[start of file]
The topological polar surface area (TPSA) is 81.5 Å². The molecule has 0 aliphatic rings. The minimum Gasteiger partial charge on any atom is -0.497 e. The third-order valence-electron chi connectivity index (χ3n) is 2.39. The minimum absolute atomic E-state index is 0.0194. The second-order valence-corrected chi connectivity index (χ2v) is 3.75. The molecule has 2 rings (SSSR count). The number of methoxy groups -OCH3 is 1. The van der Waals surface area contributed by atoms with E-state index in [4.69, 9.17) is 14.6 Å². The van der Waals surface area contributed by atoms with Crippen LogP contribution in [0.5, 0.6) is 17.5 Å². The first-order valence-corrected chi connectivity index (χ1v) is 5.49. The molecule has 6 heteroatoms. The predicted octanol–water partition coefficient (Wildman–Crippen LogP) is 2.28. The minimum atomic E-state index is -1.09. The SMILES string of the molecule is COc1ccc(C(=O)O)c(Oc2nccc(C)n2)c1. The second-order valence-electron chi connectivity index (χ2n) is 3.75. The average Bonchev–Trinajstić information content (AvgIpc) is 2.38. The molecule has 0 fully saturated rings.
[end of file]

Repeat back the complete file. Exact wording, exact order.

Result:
The topological polar surface area (TPSA) is 81.5 Å². The molecule has 0 aliphatic rings. The minimum Gasteiger partial charge on any atom is -0.497 e. The third-order valence-electron chi connectivity index (χ3n) is 2.39. The minimum absolute atomic E-state index is 0.0194. The second-order valence-corrected chi connectivity index (χ2v) is 3.75. The molecule has 2 rings (SSSR count). The number of methoxy groups -OCH3 is 1. The van der Waals surface area contributed by atoms with E-state index in [4.69, 9.17) is 14.6 Å². The van der Waals surface area contributed by atoms with Crippen LogP contribution in [0.5, 0.6) is 17.5 Å². The first-order valence-corrected chi connectivity index (χ1v) is 5.49. The molecule has 6 heteroatoms. The predicted octanol–water partition coefficient (Wildman–Crippen LogP) is 2.28. The minimum atomic E-state index is -1.09. The SMILES string of the molecule is COc1ccc(C(=O)O)c(Oc2nccc(C)n2)c1. The second-order valence-electron chi connectivity index (χ2n) is 3.75. The average Bonchev–Trinajstić information content (AvgIpc) is 2.38. The molecule has 0 fully saturated rings.